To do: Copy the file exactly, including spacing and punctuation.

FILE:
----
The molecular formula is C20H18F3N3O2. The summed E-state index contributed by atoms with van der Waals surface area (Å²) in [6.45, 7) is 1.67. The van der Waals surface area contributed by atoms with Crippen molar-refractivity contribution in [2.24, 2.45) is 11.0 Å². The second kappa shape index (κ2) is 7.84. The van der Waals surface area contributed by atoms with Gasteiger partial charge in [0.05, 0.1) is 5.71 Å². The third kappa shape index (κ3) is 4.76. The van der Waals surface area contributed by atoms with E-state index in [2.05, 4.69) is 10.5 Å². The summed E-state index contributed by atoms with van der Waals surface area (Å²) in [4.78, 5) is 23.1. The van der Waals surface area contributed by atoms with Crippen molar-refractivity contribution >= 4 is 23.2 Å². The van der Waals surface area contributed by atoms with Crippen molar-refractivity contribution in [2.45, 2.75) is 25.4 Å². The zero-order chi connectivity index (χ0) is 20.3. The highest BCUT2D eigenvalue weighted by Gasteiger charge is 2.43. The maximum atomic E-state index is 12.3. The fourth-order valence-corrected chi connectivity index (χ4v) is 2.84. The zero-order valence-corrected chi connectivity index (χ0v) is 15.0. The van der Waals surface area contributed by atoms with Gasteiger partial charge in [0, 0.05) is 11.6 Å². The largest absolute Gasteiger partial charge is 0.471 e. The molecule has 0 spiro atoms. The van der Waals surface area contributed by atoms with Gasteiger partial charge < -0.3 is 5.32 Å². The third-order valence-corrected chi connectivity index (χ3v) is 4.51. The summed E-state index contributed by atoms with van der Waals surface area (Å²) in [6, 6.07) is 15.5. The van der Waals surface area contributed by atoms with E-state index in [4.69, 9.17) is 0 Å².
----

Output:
The molecular formula is C20H18F3N3O2. The summed E-state index contributed by atoms with van der Waals surface area (Å²) in [6.45, 7) is 1.67. The van der Waals surface area contributed by atoms with Crippen molar-refractivity contribution in [2.24, 2.45) is 11.0 Å². The second kappa shape index (κ2) is 7.84. The van der Waals surface area contributed by atoms with Gasteiger partial charge in [0.05, 0.1) is 5.71 Å². The third kappa shape index (κ3) is 4.76. The van der Waals surface area contributed by atoms with E-state index in [2.05, 4.69) is 10.5 Å². The summed E-state index contributed by atoms with van der Waals surface area (Å²) in [4.78, 5) is 23.1. The van der Waals surface area contributed by atoms with Crippen molar-refractivity contribution >= 4 is 23.2 Å². The van der Waals surface area contributed by atoms with Crippen molar-refractivity contribution in [2.45, 2.75) is 25.4 Å². The zero-order chi connectivity index (χ0) is 20.3. The highest BCUT2D eigenvalue weighted by Gasteiger charge is 2.43. The maximum atomic E-state index is 12.3. The fourth-order valence-corrected chi connectivity index (χ4v) is 2.84. The zero-order valence-corrected chi connectivity index (χ0v) is 15.0. The van der Waals surface area contributed by atoms with Gasteiger partial charge in [0, 0.05) is 11.6 Å². The largest absolute Gasteiger partial charge is 0.471 e. The molecule has 0 spiro atoms. The van der Waals surface area contributed by atoms with Gasteiger partial charge < -0.3 is 5.32 Å². The third-order valence-corrected chi connectivity index (χ3v) is 4.51. The summed E-state index contributed by atoms with van der Waals surface area (Å²) in [6, 6.07) is 15.5. The van der Waals surface area contributed by atoms with E-state index in [4.69, 9.17) is 0 Å².